Until August 20. Pace, 540 West 25th Street, Manhattan; 212-421-3292, pacegallery.com.
The images of olive trees in California, Israel and Italy that make up “For Now,” JoAnn Verburg’s current Pace show, are resplendent, enigmatic, and a sort of sham; The real subject of Verburg is time and how it is experienced. The richly textured and devoutly rendered multi-frame photographic and video works function as Delphic objects, portals to nature. Of course, an air-conditioned gallery is far from nature, but the power of Verburg’s images is such that while they don’t exactly transport you to the stillness of the Umbrian countryside, you feel like they could, and the low gravity between these ideas is momentarily erased.
The interplanar effect is enhanced by some formalistic flourishes. Verburg, who returns to olive trees like Morandi to his bottles, uses a vintage large-format camera (the bellows kind), which allows for trippy focus swings. The background, foreground, and middle of the shot move within a single composition. The knotting of a tree trunk twists in velvet and sharpens. A glamorous close-up of some young olive trees is so intimate it’s intrusive, as the canopy line behind them turns into broccoli florets, but in a sequential panel the effect is reversed, a control over the claim photography at the decisive moment. Here, as in reality, the ways of looking are endless.
The uninhabited air of the thickets is also a kind of trick. They are working, neat and messy farms. But people appear here sparingly, obscured by branches, seemingly lost in thought. Their presence both disturbs the dream and provides a bond. Verburg is less interested in capturing the truth of a particular moment than in creating the conditions for that moment to exist in perpetuity. The video works in particular, with their bird song and gently dissipating mist, suggest the anticipatory energy of something to come, which of course never does. Time progresses then loops back on itself. There is only you and the trees and the guardian of the gallery, as long as you are all there.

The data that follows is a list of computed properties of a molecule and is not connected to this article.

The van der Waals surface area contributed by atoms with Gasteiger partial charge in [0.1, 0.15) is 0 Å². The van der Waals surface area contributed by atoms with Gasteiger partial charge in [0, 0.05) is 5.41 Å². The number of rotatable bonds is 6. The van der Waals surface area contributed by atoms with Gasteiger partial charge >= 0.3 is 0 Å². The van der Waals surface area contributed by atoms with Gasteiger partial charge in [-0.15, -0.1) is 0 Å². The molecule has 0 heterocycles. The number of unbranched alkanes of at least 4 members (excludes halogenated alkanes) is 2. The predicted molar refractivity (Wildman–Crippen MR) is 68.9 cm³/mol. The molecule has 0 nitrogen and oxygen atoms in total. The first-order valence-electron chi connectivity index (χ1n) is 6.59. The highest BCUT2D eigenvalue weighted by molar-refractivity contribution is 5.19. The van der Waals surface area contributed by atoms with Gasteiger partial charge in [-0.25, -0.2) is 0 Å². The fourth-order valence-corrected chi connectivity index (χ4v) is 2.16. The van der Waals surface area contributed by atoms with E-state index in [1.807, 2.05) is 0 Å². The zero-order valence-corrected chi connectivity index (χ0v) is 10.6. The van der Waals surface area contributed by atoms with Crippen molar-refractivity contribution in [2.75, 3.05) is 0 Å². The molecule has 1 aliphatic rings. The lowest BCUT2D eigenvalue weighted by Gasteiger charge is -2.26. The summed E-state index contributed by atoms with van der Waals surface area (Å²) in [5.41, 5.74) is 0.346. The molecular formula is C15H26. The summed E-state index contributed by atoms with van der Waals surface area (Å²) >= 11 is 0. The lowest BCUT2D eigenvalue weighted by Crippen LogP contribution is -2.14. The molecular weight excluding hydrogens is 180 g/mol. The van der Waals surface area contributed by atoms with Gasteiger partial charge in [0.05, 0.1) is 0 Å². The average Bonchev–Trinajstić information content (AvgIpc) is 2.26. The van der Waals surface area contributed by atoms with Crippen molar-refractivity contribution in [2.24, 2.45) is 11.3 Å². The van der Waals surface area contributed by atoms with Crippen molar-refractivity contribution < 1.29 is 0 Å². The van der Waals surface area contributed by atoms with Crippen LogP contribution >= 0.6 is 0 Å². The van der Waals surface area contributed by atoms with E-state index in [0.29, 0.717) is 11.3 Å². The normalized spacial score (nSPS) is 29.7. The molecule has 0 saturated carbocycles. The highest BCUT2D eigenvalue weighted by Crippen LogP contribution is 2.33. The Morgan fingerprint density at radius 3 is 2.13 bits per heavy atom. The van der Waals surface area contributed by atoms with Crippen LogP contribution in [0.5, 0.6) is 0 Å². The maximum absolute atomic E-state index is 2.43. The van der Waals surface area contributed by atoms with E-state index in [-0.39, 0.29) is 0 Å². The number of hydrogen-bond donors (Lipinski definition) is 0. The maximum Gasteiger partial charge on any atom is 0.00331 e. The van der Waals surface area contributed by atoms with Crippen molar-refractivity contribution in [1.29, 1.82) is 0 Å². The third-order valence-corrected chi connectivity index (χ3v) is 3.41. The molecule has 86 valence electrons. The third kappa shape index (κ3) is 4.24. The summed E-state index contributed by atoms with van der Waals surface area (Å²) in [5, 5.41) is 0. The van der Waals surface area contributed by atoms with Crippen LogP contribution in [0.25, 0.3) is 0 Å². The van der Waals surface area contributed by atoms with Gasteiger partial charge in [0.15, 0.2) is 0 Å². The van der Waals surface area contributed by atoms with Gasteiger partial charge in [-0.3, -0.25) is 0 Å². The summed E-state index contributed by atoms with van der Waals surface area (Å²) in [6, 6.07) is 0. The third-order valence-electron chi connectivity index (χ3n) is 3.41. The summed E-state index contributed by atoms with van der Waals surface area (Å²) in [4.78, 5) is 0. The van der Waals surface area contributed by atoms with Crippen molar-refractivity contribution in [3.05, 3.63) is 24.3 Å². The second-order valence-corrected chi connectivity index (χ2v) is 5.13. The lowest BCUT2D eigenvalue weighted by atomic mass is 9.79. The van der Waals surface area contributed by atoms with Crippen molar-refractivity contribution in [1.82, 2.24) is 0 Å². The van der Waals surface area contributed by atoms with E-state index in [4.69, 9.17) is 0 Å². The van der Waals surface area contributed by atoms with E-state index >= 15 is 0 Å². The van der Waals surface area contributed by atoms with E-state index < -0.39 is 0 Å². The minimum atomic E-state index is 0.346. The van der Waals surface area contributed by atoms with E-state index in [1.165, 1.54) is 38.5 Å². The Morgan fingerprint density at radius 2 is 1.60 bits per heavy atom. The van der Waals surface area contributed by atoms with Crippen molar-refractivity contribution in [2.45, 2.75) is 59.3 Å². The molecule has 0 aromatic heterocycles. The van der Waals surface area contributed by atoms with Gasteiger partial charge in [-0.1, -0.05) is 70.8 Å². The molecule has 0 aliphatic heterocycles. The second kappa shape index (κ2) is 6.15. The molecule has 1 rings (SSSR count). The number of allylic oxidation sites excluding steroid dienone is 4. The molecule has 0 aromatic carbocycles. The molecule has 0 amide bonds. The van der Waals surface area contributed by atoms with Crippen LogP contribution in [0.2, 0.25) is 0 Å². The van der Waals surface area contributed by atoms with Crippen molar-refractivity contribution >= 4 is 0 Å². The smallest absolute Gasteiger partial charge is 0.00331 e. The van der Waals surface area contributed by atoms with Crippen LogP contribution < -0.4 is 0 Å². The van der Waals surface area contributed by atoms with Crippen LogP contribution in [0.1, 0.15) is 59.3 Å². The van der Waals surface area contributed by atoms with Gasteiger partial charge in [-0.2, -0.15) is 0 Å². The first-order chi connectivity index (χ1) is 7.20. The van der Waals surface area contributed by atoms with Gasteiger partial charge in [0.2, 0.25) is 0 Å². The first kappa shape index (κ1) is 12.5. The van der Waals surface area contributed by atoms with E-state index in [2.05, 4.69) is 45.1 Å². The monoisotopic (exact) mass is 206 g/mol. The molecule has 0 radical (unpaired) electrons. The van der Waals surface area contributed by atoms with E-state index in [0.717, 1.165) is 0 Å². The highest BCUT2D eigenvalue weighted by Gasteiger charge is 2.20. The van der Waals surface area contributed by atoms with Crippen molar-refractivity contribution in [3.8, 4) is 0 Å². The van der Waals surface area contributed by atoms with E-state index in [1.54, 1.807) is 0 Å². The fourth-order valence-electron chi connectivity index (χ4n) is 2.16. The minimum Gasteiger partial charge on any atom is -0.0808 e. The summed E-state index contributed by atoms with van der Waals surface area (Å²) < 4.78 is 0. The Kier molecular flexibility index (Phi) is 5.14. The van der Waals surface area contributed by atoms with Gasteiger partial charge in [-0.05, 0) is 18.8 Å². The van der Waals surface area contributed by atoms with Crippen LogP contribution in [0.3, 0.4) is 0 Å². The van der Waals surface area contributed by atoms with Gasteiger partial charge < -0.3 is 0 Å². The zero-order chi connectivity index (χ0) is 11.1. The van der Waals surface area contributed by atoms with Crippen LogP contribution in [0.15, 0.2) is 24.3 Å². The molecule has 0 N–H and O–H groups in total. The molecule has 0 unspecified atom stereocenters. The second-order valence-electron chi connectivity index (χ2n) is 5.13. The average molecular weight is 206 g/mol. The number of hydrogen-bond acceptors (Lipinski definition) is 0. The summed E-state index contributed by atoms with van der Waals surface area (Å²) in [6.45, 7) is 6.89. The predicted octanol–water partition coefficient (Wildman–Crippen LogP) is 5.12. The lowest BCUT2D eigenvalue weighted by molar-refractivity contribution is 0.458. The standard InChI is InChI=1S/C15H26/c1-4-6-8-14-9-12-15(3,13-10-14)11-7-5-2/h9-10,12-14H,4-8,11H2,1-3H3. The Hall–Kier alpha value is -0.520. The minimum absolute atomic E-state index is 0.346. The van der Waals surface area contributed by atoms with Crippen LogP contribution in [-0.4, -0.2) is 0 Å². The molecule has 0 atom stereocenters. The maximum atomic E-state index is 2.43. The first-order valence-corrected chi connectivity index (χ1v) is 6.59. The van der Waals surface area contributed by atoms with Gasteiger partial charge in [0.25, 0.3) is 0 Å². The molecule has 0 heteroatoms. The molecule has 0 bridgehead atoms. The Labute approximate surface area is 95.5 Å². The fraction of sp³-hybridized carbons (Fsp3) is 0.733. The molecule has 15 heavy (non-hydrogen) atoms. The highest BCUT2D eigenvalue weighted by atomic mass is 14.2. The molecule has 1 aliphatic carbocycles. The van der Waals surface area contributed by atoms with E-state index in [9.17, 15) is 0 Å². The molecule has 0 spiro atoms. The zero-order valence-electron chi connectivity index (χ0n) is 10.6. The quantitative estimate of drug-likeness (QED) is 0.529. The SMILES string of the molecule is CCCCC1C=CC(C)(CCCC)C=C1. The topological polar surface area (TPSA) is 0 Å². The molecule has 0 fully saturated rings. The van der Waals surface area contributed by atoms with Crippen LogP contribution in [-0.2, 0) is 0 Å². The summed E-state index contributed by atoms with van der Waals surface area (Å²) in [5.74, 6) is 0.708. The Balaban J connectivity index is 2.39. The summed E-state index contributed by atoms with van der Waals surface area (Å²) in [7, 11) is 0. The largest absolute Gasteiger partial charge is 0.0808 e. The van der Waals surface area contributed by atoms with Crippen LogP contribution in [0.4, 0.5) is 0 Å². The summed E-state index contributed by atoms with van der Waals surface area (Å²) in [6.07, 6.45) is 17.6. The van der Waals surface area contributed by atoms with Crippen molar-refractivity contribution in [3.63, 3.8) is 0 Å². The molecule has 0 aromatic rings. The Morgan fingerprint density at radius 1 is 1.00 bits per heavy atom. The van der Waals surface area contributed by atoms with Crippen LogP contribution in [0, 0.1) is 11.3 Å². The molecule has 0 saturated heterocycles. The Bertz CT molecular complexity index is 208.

Until August 15th. Mother Gallery, 1154 North Avenue, Beacon, NY 845-236-6039, mothergallery.art.
Marshmallow-shaped boulders rise and fall from mountains or drift past misty waterfalls in the dozen small paintings of Joshua Marsh’s “Waterfalls” at the Mother Gallery. Painted only with cobalt blue, permanent green, bone black, and titanium white – with a bit of orange for the first and last in the series – they have a weird effect. Blue, while vivid, is impossible to place – not quite the sky, sea, or even the pool – and green evokes both poison gas and early video games.
Marsh, who studied at Yale and now lives near the Beacon Gallery, presents the rocks in each of its four colors, making them appear as stable terms in simple visual language. (The four basic rocks appear, neatly arranged, in “Shiii….”) But the landscape in which they are placed quickly makes them ambiguous. Do the two rocks climb a slope above a glistening night pool in black “Elevation” or just in the shade? What about the pair in “Shh”? Seen through dense green fog – or reflected in a flat green puddle – they certainly have to see green. But are they?
Five small but labor-intensive designs, displayed in an adjacent hallway, add a more specifically realized natural landscape to the rock arrangements – a fallen log, a distant fence, a pile of rotten fruit – providing an invigorating tonal contrast. (It’s “The Lord of the Rings” in the Legend of Zelda paintings.) Demonstrating how her idea changes dramatically when she switches from pencil painting, Marsh complicates her language even further, suggesting that any sense of stability is only a passing illusion. .
Until August 20. James Fuentes, 55 Delancey Street, Manhattan, (212) 577-1201, jamesfuentes.com.
The legacy of Robert Earl Davis Jr., more commonly recognized by his stage name DJ Screw, continues to resonate twenty years after his death in 2000 at the age of 29. In the early 1990s in Houston, he started producing tapes of “remixes that slowed down, distorted and recombined tracks from local rappers and pop radio to kick off a distinctly southern hip-hop genre. His influence, which has been palpable in pop music, has spilled over into the traditional art world, with a retrospective at the Contemporary Arts Museum in Houston that closed its doors last spring.
At the James Fuentes Gallery, an exhibition of eight collage paintings by Cameron Spratley adapts the sensitivity of Screw’s mash-up to canvas, literally and metaphorically. Entitled “In the Air Tonight,” after Screw’s remix of the 1981 Phil Collins single, the exhibition demonstrates the ease with which Spratley edits and rearranges found images of various objects such as blades, mechanical parts and cartoons. All but one of the pieces are large-scale, flooding the viewer with layers of highly saturated photos, text, and pictorial detail that revolve around themes of masculinity, violence, and protest.
Chrome hardware and steel knives are a recurring motif, as seen in “Apocalypse Painting (Hunker Down)” from 2021, in which designs and photos of the edged weapons are pockmarked by images of bullet holes. In “Strawberry Midnight” (2021), screws and knives are superimposed on an illustration of a spinal cord; a clipping from a newspaper headline announcing the arrest of protesters is pasted to the right of the canvas, alluding to the serious injuries inflicted by the police to suppress contemporary social movements. Spratley delivers these juxtapositions with a cold reserve, using the visual arsenal of American mass media.